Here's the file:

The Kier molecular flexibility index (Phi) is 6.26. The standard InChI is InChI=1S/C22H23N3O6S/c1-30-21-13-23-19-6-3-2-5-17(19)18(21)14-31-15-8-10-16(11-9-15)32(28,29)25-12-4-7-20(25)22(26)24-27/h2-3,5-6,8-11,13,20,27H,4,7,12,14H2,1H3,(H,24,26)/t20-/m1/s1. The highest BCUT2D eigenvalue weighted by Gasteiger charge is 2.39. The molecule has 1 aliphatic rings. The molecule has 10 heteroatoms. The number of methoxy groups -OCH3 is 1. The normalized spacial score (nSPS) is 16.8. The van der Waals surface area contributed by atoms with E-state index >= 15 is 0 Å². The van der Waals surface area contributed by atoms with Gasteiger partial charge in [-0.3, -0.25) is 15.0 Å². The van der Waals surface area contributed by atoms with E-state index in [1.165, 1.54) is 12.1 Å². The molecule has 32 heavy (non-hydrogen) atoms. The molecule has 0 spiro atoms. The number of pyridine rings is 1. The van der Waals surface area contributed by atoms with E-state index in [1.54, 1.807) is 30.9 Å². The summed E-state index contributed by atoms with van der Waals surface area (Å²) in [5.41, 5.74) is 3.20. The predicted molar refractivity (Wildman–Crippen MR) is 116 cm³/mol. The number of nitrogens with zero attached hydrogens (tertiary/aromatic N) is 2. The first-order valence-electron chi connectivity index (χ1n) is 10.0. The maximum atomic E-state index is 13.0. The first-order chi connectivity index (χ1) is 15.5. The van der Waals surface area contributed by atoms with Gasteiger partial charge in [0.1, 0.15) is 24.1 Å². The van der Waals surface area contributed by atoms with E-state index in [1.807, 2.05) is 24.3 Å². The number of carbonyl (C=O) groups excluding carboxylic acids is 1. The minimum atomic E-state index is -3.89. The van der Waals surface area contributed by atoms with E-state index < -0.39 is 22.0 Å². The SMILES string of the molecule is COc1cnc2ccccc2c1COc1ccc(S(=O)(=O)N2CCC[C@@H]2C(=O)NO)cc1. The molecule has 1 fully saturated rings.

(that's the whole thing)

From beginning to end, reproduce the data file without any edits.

The Kier molecular flexibility index (Phi) is 6.26. The standard InChI is InChI=1S/C22H23N3O6S/c1-30-21-13-23-19-6-3-2-5-17(19)18(21)14-31-15-8-10-16(11-9-15)32(28,29)25-12-4-7-20(25)22(26)24-27/h2-3,5-6,8-11,13,20,27H,4,7,12,14H2,1H3,(H,24,26)/t20-/m1/s1. The highest BCUT2D eigenvalue weighted by Gasteiger charge is 2.39. The molecule has 1 aliphatic rings. The molecule has 10 heteroatoms. The number of methoxy groups -OCH3 is 1. The normalized spacial score (nSPS) is 16.8. The van der Waals surface area contributed by atoms with E-state index >= 15 is 0 Å². The van der Waals surface area contributed by atoms with Gasteiger partial charge in [-0.3, -0.25) is 15.0 Å². The van der Waals surface area contributed by atoms with E-state index in [1.165, 1.54) is 12.1 Å². The molecule has 32 heavy (non-hydrogen) atoms. The molecule has 0 spiro atoms. The number of pyridine rings is 1. The van der Waals surface area contributed by atoms with E-state index in [1.54, 1.807) is 30.9 Å². The summed E-state index contributed by atoms with van der Waals surface area (Å²) in [5.41, 5.74) is 3.20. The predicted molar refractivity (Wildman–Crippen MR) is 116 cm³/mol. The number of nitrogens with zero attached hydrogens (tertiary/aromatic N) is 2. The first-order valence-electron chi connectivity index (χ1n) is 10.0. The maximum atomic E-state index is 13.0. The first-order chi connectivity index (χ1) is 15.5. The van der Waals surface area contributed by atoms with Gasteiger partial charge in [0.1, 0.15) is 24.1 Å². The van der Waals surface area contributed by atoms with E-state index in [1.807, 2.05) is 24.3 Å². The number of carbonyl (C=O) groups excluding carboxylic acids is 1. The minimum atomic E-state index is -3.89. The van der Waals surface area contributed by atoms with E-state index < -0.39 is 22.0 Å². The SMILES string of the molecule is COc1cnc2ccccc2c1COc1ccc(S(=O)(=O)N2CCC[C@@H]2C(=O)NO)cc1. The molecule has 1 fully saturated rings.